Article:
By Sadie Gurman
and Eric Tucker
DENVER (AP) — Police officers across the country misuse confidential law enforcement databases to get information on romantic partners, business associates, neighbors, journalists and others for reasons unrelated to police work, an Associated Press investigation has found.
Criminal-history and driver databases legitimately give officers critical information about people they encounter on the job. But those systems can also be exploited by officers who are motivated by romantic quarrels, personal conflicts or voyeuristic curiosity to sidestep policies and sometimes the law for the purpose of snooping.
No single agency tracks how often this sort of abuse happens nationwide, and record-keeping inconsistencies make it impossible to know how many violations occur in a given time period.
Using records requests to state agencies and big-city police departments, the AP has found that law enforcement officers and employees who misused databases were fired, suspended or resigned more than 325 times between 2013 and 2015. They received reprimands, counseling and lesser discipline in more than 250 instances, the review found.
MADISON (AP) — The Associated Press has counted more than 20 cases of database misuse that resulted in discipline between 2013 and 2015, using records provided by the Wisconsin Department of Justice.
The names of the employees involved are blacked out, but the department produced email correspondence between individual police agencies and state officials regarding concerns about misuse.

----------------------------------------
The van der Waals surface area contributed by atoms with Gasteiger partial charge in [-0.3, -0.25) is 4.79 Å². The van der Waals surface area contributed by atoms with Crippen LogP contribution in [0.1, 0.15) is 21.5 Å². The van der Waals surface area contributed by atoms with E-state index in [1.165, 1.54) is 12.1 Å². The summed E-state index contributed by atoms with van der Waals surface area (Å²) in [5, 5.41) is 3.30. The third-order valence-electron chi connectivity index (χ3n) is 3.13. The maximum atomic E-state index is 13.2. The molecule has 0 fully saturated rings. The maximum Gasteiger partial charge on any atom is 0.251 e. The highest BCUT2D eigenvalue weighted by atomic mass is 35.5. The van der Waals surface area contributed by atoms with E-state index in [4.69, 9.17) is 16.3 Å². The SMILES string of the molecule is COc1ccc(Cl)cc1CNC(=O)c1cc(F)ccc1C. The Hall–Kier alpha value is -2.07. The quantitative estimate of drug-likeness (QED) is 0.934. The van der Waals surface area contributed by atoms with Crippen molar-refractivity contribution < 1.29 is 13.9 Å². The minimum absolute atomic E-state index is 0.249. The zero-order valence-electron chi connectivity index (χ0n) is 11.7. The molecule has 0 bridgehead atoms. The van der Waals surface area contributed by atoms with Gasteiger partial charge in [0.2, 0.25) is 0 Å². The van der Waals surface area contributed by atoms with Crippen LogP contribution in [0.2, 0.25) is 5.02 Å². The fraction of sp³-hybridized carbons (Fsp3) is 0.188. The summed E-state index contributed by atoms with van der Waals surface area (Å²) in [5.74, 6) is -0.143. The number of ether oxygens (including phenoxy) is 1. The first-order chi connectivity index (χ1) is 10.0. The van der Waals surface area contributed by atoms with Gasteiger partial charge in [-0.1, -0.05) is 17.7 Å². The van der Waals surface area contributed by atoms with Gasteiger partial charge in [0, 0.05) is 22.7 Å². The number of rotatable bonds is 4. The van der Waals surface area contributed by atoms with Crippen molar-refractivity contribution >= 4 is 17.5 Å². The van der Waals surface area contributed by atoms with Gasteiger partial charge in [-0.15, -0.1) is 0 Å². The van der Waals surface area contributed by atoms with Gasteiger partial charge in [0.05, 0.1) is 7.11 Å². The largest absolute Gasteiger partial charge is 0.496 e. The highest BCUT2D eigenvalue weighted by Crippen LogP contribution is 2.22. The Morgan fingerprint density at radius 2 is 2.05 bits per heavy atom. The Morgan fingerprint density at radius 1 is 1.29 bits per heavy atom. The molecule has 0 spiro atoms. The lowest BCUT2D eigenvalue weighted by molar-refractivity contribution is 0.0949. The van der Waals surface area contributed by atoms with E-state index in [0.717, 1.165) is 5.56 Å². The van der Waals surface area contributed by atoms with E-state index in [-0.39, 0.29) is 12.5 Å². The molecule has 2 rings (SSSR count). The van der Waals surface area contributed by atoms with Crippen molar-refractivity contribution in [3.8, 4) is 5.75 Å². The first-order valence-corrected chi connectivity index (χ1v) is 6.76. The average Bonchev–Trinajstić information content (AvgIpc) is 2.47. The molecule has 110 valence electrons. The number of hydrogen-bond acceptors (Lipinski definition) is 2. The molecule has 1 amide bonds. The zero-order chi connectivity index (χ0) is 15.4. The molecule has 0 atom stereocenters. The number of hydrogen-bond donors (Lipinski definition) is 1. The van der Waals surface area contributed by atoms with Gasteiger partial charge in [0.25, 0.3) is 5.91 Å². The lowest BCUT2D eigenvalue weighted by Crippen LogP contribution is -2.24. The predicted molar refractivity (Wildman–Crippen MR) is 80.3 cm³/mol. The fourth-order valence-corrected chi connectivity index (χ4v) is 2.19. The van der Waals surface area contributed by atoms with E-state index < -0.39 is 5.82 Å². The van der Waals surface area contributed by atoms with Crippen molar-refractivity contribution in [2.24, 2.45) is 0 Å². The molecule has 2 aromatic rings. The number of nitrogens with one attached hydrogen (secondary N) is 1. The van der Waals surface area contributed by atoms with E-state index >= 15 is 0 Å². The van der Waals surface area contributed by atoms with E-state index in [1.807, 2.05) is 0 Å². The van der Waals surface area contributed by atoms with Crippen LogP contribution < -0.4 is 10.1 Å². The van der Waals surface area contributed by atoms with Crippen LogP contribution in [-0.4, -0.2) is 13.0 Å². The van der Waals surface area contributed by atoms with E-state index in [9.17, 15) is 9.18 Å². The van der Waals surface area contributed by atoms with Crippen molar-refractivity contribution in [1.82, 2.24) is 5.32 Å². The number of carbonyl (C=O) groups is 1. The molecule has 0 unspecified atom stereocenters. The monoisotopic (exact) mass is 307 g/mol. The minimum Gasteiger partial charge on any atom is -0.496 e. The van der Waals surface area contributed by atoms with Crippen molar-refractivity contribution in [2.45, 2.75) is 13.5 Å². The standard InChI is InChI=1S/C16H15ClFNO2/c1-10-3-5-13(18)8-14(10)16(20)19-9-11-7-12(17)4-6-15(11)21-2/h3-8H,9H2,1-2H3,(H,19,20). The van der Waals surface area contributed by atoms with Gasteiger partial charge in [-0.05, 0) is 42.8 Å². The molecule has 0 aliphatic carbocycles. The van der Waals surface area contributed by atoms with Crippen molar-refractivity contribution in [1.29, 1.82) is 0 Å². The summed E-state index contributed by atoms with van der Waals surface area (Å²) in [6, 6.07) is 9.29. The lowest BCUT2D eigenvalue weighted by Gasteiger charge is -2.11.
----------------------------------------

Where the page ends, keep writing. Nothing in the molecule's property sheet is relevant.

The cases tell, for instance, of a University of Wisconsin-Madison police captain who “ran the registration plate of a woman that he thought might be interested in him” and left a card on her car, according to an email sent by a department official to the state. The officer was suspended, the email said.
A Grand Chute employee queried about his son on more than one occasion and later resigned and accepted a job at another agency, the records show. Four dispatchers in Manitowoc County were accused of running checks on a supervisor after hearing rumors about her, and “at least one shared the information” with a party outside of law enforcement, according to one email. The dispatchers were suspended, and a fifth one was subsequently punished as well, according to the Manitowoc County Joint Dispatch Center.
In Madison, an officer was accused of running criminal-records checks related to a felony offender/probationer who worked at his private business and “either directly or indirectly advised” the person of a warrant. And a Sun Prairie officer “shared an individual’s driving status with his daughter, who was dating that individual,” according to email correspondence from 2014.